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Chandler v. United States

United States District Court, W.D. Louisiana, Lake Charles Division

March 20, 2017

TIMOTHY L. CHANDLER
v.
UNITED STATES OF AMERICA, ET AL.

          KAY MAGISTRATE JUDGE

          MEMORANDUM RULING

          SUSIE MORGAN UNITED STATES DISTRICT JUDGE

         Before the court is a Motion to Dismiss[1] (Rec. Doc. 70) filed by the defendants, the United States of America (“the government”) and Nathaniel Greene, Sr. The plaintiff Timothy Chandler filed a Motion for Hearing (Rec. Doc. 76). For the following reasons, the Motion to Dismiss (Rec. Doc. 70) will be GRANTED, and the Motion for Hearing (Rec. Doc. 76) will be DENIED AS MOOT.

         I. FACTS & PROCEDURAL HISTORY

         Chandler was an E4 specialist in the United States Army who was stationed at Fort Polk after returning from his deployment in Afghanistan. (Rec. Doc. 74-11). At Fort Polk, he and his unit went through Warrior Adventure Quest (WAQ) training. This training is designed to help returning soldiers transition from combat environments into “home life.” (Rec. Doc. 70-6). On Thursday, January 19, 2012, in line with this transition training program, Chandler and his unit were required to participate in a mandatory “fun day” at the base's Morale Welfare & Recreation (MWR) facility. The United States owns and operates the MWR facility, and Nathaniel Greene, Sr., a civilian, maintains it. (Rec. Doc. 74-4 at p. 1, ¶¶ 1-2). The day was mandatory for the attending soldiers who were required to report before the event and were only released after a mandatory formation at the end of the day. (Rec. Docs. 70-9, 74-6). The officer-in-charge of the event was responsible for ensuring “100 percent accountability of all soldiers…as well as…administer[ing] safety.” (Rec. Doc. 70-5 at p. 3). This included a walk-through of the facility before the event. (Rec. Doc. 74-6 at p. 10). Civilian family members and friends were also invited to the fun day.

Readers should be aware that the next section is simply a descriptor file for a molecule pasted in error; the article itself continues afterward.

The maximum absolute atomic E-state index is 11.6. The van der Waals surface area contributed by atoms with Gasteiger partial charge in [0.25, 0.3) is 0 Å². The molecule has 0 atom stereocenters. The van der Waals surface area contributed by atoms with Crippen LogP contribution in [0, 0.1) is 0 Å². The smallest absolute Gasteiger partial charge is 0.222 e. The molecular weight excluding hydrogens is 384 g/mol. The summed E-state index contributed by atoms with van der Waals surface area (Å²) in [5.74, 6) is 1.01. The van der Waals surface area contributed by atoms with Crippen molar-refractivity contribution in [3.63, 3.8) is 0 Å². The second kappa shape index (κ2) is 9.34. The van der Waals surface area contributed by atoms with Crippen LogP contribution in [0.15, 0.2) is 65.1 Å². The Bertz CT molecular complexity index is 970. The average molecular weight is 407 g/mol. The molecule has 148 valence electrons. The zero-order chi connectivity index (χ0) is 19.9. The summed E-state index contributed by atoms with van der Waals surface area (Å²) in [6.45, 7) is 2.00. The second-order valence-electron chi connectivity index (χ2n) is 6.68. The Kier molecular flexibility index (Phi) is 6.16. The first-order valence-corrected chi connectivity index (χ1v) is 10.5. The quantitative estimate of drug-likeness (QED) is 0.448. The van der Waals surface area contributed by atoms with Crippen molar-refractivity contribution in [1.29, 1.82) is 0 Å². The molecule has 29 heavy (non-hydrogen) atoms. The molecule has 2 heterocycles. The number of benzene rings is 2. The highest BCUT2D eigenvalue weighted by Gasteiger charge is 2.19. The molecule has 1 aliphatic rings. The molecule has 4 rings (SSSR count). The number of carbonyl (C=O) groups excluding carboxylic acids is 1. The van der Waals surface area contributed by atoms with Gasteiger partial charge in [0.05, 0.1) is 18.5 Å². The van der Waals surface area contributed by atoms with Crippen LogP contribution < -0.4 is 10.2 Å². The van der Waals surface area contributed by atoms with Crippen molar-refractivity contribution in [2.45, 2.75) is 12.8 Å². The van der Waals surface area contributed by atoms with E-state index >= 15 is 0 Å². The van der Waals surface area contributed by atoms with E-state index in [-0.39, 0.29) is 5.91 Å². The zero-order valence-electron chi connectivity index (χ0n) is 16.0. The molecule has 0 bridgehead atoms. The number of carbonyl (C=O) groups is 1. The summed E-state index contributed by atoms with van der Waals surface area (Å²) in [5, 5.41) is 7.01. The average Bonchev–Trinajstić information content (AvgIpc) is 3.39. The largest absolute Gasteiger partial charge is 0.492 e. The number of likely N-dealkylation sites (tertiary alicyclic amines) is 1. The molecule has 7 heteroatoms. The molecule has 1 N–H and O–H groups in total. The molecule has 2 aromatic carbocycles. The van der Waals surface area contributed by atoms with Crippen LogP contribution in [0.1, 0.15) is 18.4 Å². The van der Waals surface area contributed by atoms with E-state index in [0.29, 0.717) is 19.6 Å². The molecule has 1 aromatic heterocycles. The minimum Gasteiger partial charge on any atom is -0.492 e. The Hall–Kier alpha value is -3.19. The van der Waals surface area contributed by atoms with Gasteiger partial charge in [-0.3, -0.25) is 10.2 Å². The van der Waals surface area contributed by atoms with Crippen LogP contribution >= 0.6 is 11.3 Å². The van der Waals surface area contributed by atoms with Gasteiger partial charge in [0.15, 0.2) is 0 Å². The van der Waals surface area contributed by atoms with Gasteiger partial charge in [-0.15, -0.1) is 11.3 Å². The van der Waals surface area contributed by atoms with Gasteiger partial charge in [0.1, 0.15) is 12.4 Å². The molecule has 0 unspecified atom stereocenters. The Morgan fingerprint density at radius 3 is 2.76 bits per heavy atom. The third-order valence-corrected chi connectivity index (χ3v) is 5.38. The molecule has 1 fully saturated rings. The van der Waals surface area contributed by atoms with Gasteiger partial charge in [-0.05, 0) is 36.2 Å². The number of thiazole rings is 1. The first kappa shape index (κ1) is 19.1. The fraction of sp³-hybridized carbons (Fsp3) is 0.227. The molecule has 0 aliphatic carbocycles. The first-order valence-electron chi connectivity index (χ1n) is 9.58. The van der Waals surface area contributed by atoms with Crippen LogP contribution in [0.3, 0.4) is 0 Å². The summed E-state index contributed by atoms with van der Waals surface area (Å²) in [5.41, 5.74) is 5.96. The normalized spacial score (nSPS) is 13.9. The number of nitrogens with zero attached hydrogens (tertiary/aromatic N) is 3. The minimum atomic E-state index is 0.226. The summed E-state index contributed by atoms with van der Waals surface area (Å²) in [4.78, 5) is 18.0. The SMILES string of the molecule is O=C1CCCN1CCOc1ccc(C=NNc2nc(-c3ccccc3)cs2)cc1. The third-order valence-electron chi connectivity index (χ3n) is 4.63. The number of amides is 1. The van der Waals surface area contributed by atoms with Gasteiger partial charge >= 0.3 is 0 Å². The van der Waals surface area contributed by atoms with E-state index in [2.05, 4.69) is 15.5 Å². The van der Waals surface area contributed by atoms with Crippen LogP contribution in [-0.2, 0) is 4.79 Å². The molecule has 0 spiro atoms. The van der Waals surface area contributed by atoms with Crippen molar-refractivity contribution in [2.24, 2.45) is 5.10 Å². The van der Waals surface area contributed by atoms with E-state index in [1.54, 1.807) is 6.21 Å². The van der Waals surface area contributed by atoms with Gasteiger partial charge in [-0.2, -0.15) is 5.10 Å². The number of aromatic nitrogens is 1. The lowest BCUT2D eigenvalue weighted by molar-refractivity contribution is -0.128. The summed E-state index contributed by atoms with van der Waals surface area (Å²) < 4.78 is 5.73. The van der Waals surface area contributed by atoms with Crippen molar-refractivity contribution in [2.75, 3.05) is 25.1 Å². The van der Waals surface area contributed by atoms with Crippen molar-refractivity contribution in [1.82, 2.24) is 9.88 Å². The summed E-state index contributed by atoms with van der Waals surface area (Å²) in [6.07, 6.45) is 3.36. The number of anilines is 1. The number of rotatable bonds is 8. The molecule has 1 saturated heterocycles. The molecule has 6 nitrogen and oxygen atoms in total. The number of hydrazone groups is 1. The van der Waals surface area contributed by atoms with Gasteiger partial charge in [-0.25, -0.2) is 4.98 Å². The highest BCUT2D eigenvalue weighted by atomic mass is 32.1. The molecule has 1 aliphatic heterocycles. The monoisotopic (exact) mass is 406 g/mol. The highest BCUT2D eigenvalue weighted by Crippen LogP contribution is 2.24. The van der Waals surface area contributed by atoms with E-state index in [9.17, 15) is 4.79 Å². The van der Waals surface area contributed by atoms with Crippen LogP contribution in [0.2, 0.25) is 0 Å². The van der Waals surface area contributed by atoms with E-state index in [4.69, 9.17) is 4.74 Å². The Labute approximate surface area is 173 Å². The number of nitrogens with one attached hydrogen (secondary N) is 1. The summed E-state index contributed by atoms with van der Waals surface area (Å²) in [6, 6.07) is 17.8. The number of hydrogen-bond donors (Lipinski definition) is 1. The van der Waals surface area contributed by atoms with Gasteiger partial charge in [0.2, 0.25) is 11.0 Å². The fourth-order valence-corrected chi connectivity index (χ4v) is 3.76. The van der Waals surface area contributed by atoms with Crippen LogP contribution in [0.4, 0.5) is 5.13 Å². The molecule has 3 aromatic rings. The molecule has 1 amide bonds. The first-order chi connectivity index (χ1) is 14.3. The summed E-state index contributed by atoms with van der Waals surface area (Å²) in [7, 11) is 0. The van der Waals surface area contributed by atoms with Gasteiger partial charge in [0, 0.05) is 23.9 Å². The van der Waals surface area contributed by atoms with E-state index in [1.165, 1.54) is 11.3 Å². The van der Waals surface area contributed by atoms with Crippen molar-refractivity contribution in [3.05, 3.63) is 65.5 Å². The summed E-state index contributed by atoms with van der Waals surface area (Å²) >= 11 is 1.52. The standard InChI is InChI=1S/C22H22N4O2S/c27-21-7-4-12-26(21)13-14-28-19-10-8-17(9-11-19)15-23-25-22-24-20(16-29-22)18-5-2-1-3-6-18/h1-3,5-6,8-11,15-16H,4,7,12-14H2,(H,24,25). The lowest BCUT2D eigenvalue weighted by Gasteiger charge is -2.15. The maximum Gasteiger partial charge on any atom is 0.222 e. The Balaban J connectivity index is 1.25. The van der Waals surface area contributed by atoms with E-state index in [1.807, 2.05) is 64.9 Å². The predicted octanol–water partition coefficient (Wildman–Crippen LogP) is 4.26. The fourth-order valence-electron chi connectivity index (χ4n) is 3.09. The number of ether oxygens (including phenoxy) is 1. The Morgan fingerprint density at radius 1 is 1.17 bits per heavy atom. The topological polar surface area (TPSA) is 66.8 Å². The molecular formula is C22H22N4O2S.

On that Thursday, the soldiers reported for a mandatory accountability formation at 6:00 A.M., and the soldiers were released from physical training. The commanding officer instructed them to report back at 9:00 A.M., so that the unit could go to the MWR facility for the fun day. (Rec. Doc. 70-4 at p. 5). During the fun day, the soldiers were allowed to wear civilian clothes, and they were free to choose from several recreational activities, such as archery, paintball, rock climbing, and grilling. The plaintiff was invited to join a paintball game that consisted of both civilians and soldiers. During the paintball game, Chandler injured his knee on an object protruding from the ground.

         Chandler filed suit against the government and Greene under the Federal Torts Claim Act (FTCA), arguing that his knee injury was caused by the defendants' negligence. (Rec. Doc. 1). Shortly after, the government moved to dismiss the suit, arguing that the court lacked subject matter jurisdiction under the Feres doctrine.[2] (Rec. Doc. 11). When the court decided the motion, discovery had been very limited. The court denied the motion to dismiss, by accepting the plaintiff's argument that the injuries arose out of a purely voluntary and recreational activity. (Rec. Doc. 36). The parties conducted discovery for several months, and then, the defendants filed a re-urged Motion to Dismiss, again arguing that the court does not have subject matter jurisdiction under the Feres doctrine. (Rec. Doc. 70). The defendants' Motion to Dismiss also argues that the plaintiff is barred from bringing the claim under Louisiana's Recreational Use Immunity Statutes. Because the court finds that the evidence uncovered through discovery shows that the suit is barred under the Feres doctrine, the court does not reach the issue of whether Louisiana's Recreational Use Immunity Statutes apply.